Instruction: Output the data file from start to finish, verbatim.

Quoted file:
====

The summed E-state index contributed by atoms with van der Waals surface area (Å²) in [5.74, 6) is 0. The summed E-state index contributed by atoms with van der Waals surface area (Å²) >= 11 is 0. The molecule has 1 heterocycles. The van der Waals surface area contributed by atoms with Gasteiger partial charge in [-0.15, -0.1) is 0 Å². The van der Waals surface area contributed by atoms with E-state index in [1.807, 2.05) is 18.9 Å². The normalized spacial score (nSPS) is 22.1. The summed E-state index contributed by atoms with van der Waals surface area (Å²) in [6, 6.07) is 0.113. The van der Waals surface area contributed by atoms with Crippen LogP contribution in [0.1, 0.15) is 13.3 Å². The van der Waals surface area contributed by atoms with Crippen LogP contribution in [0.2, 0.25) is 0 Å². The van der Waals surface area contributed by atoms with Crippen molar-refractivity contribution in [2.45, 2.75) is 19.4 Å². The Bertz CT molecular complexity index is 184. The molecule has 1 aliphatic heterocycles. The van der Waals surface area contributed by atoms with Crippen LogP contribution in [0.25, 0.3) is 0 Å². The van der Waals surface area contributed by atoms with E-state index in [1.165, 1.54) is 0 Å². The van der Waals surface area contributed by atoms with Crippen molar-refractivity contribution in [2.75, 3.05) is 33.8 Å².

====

The summed E-state index contributed by atoms with van der Waals surface area (Å²) in [5.74, 6) is 0. The summed E-state index contributed by atoms with van der Waals surface area (Å²) >= 11 is 0. The molecule has 1 heterocycles. The van der Waals surface area contributed by atoms with Gasteiger partial charge in [-0.15, -0.1) is 0 Å². The van der Waals surface area contributed by atoms with E-state index in [1.807, 2.05) is 18.9 Å². The normalized spacial score (nSPS) is 22.1. The summed E-state index contributed by atoms with van der Waals surface area (Å²) in [6, 6.07) is 0.113. The van der Waals surface area contributed by atoms with Crippen LogP contribution in [0.1, 0.15) is 13.3 Å². The van der Waals surface area contributed by atoms with Crippen LogP contribution in [0.2, 0.25) is 0 Å². The van der Waals surface area contributed by atoms with Crippen molar-refractivity contribution in [2.45, 2.75) is 19.4 Å². The Bertz CT molecular complexity index is 184. The molecule has 1 aliphatic heterocycles. The van der Waals surface area contributed by atoms with Crippen LogP contribution in [0.25, 0.3) is 0 Å². The van der Waals surface area contributed by atoms with E-state index in [1.165, 1.54) is 0 Å². The van der Waals surface area contributed by atoms with Crippen molar-refractivity contribution in [2.75, 3.05) is 33.8 Å².